As to whether the listed group of guardian companies in reality adhere to the standards they claim, you would have to speak to real property guardians currently living in their properties to find out the truth of that. Are expensive repairs really being carried out? What do readers think?

    Do the guardian companies really have the ability to meet those standards in any case, because as I understand it, they can’t do repairs to buildings where for example, repair to a damaged structure is needed, those repairs would have to be done by the owner they are in turn leasing it from?

    Also noting that the Dot Dot Dot company on its website invites local authorities to divert local authority housing applicants to Dot Dot Dot. There is only going to be one reason for an LA to do that, which is to get those people off their housing waiting list, and save themselves money.

    So what is going on when a local authority has large numbers of LA flats that they lease to guardian companies, and then divert LA housing applicants to? And the guardian company then claims the guardians are licensees, not tenants? .The LA is saving themselves money by not doing repairs that local authority (old-style) tenants could, albeit with great persistence, get done or get some kind of redress for. Is that what the courts would call a sham or a pretence? I’m just asking, please don’t shoot me. Not a lawyer. Apologies that this is so long. Possibly I should not be intruding on a website meant for lawyers but hope you will not be too cross with me.

    • Chris
      On ‘signing up as a licensee’, see the High Court judgment in Camelot v Khoo ( https://nearlylegal.co.uk/2018/10/property-guardians-licence-not-tenancy-in-office-building/ ), where what both parties are to be taken to understand when entering into the agreement was a factor, as well as the actual terms of the agreement. See paras 20-36 of the judgment.

      The direction the High Court took was that the agreement would need to be a ‘sham device’ – with the intent of disguising the grant of a tenancy – in order to find that a tenancy existed as per Street v Mountford.

      People in temporary accommodation following homeless applications to the council are already, generally, licensees, by the way.

  6. The Surrey Heath Borough Council confirmed that no HMO licence had been issued in regard to the Pinehurst Resource Centre, a former care home, the property owned by the Surrey County Council, while property guardians occupied the premises via the contractual arrangements between the latter council and Camelot. The HMO licence issue was revealed via an FOI request that can be accessed online at ‘Whatdotheyknow.”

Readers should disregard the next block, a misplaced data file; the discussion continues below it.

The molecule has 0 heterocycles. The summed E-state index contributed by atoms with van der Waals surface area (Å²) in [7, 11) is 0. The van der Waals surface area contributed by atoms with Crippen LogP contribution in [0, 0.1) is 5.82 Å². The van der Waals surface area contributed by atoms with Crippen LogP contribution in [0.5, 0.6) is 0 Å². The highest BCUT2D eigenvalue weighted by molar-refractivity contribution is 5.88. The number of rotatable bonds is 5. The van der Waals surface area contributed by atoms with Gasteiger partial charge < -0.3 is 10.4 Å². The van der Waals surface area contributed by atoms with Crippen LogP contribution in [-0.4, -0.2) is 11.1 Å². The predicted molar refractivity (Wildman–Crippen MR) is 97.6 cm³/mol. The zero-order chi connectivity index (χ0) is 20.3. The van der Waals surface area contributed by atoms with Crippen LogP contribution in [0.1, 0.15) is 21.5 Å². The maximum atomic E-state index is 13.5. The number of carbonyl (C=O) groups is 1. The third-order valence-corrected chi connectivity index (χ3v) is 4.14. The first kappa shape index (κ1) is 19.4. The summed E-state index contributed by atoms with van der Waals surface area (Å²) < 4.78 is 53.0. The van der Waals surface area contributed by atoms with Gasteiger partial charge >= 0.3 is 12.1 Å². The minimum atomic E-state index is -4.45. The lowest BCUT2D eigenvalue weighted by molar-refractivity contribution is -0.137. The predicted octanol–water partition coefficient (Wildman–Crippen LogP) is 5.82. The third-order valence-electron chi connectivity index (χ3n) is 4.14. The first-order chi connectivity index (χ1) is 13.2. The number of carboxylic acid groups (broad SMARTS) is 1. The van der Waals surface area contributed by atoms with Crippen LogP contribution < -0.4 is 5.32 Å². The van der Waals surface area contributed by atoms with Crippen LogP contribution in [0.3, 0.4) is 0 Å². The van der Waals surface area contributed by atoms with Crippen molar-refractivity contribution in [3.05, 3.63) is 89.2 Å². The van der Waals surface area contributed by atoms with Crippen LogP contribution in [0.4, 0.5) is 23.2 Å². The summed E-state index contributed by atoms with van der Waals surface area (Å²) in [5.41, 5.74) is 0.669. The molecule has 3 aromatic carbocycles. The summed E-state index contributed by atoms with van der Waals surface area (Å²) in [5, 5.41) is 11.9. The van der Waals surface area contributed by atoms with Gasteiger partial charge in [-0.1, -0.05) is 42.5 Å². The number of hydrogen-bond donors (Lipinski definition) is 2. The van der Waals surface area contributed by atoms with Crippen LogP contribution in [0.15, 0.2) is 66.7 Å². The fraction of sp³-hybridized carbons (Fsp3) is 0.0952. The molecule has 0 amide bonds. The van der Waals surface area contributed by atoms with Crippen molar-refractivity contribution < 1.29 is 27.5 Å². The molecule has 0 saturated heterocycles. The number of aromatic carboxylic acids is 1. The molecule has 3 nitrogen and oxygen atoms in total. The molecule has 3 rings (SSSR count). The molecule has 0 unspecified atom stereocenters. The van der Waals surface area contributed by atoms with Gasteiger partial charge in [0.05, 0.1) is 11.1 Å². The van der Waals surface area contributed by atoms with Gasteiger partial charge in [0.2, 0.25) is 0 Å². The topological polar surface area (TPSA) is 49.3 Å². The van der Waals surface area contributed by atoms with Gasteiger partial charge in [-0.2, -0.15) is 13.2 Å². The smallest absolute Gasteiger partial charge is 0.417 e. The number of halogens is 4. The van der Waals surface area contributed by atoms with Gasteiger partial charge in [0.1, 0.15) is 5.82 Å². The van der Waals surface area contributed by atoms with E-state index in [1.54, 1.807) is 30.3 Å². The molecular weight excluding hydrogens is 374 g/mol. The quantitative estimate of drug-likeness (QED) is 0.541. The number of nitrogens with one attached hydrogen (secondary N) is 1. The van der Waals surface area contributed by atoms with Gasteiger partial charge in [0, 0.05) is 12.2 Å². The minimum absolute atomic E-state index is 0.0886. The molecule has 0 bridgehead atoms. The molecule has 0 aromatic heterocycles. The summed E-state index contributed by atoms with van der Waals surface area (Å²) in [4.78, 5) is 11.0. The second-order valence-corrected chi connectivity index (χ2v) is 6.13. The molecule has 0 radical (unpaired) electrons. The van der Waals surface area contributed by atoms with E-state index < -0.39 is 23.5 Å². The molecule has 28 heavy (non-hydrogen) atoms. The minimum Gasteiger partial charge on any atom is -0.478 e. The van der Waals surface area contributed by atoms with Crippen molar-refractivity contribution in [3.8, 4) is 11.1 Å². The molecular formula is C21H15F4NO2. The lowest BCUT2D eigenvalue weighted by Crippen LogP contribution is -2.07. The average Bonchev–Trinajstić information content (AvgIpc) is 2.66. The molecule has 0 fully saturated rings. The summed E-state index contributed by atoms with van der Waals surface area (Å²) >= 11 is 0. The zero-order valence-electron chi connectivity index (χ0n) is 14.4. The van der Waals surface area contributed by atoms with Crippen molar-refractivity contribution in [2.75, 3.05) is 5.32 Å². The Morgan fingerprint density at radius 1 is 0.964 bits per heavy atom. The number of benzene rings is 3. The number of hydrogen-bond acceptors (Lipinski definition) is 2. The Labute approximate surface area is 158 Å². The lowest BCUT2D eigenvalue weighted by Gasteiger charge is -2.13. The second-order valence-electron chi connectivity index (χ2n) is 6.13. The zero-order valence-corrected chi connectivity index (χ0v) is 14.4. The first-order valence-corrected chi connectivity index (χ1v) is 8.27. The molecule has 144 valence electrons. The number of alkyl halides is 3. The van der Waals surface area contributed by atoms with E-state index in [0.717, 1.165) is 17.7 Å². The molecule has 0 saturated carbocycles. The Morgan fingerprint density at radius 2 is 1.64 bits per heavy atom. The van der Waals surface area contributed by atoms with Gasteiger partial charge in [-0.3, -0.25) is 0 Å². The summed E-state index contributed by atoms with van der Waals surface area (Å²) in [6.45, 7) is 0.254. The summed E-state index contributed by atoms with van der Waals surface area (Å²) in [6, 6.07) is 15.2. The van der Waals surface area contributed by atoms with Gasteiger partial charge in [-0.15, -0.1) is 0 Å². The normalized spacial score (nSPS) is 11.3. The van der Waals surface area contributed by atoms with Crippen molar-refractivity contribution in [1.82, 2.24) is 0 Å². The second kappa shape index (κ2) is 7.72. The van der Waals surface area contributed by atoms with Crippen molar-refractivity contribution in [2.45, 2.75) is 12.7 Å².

Having discovered that Camelot had been informed in or about October 2018 that the contract with Surrey County Council was to be terminated, property guardians had been kept in the dark and were only informed on 28 December 2018 that they needed to vacate the building by 29 January 2019. Investigating further revealed that the HMO licencing rules had changed. A further FOI request has been made to obtain confirmation that one of the primary reasons why the Surrey County Council had decided to terminate property guardianship was because of the HMO issue.

    In the Colchester case, the decision to prosecute Camelot for not having the required HMO licence, one needs to ask who was the landlord of the property? The reason is, that according to my investigation, none of the buildings owned by a council requires an HMO licence. The logic, I assume, is that when operating a residential care home, the authority itself would ensure that all conditions are met as the council itself is the enforcer of HMO licences – the council self-regulates.

    A dilemma arises when a council owned property is handed over to a property guardian provider company. If in such scenario no licence is required, then surely it would be the responsibility of the council to comply to the law by ensuring that the living conditions meet the requirements of the HMO rules? If a licence is required then surely the property guardian provider company is required to apply for such licence?

    It would stand to reason that if a council was aware that no HMO licence had been applied for, and that as single-story buildings would require HMO stipulated conditions, but allowed the property guardian provider company to continue housing property guardians without a licence, the council authority would not be in a position to prosecute the property guardian provider as they would have compromised their position.

    I am reminded of the words of Lord Denning:

    “… ​even​ ​if​ ​chaos​ should result [it is not conceded that it would],​ ​still​ ​the​ ​law​ ​must​ ​be obeyed”